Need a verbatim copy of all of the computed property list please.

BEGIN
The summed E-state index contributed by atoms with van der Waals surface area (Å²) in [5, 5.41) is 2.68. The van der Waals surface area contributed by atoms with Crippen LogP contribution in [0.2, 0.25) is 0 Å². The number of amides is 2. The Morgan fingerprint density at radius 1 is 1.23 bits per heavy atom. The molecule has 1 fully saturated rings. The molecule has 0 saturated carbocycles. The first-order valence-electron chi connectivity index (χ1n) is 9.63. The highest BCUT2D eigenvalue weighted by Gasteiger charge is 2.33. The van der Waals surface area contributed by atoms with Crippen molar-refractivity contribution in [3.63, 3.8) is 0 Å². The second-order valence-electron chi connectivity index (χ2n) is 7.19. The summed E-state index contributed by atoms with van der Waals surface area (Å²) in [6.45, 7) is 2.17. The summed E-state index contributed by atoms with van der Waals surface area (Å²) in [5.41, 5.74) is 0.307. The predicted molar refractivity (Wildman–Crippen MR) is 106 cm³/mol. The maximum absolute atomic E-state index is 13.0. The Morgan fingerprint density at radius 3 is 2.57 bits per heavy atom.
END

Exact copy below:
The summed E-state index contributed by atoms with van der Waals surface area (Å²) in [5, 5.41) is 2.68. The van der Waals surface area contributed by atoms with Crippen LogP contribution in [0.2, 0.25) is 0 Å². The number of amides is 2. The Morgan fingerprint density at radius 1 is 1.23 bits per heavy atom. The molecule has 1 fully saturated rings. The molecule has 0 saturated carbocycles. The first-order valence-electron chi connectivity index (χ1n) is 9.63. The highest BCUT2D eigenvalue weighted by Gasteiger charge is 2.33. The van der Waals surface area contributed by atoms with Crippen molar-refractivity contribution in [3.63, 3.8) is 0 Å². The second-order valence-electron chi connectivity index (χ2n) is 7.19. The summed E-state index contributed by atoms with van der Waals surface area (Å²) in [6.45, 7) is 2.17. The summed E-state index contributed by atoms with van der Waals surface area (Å²) in [5.41, 5.74) is 0.307. The predicted molar refractivity (Wildman–Crippen MR) is 106 cm³/mol. The maximum absolute atomic E-state index is 13.0. The Morgan fingerprint density at radius 3 is 2.57 bits per heavy atom.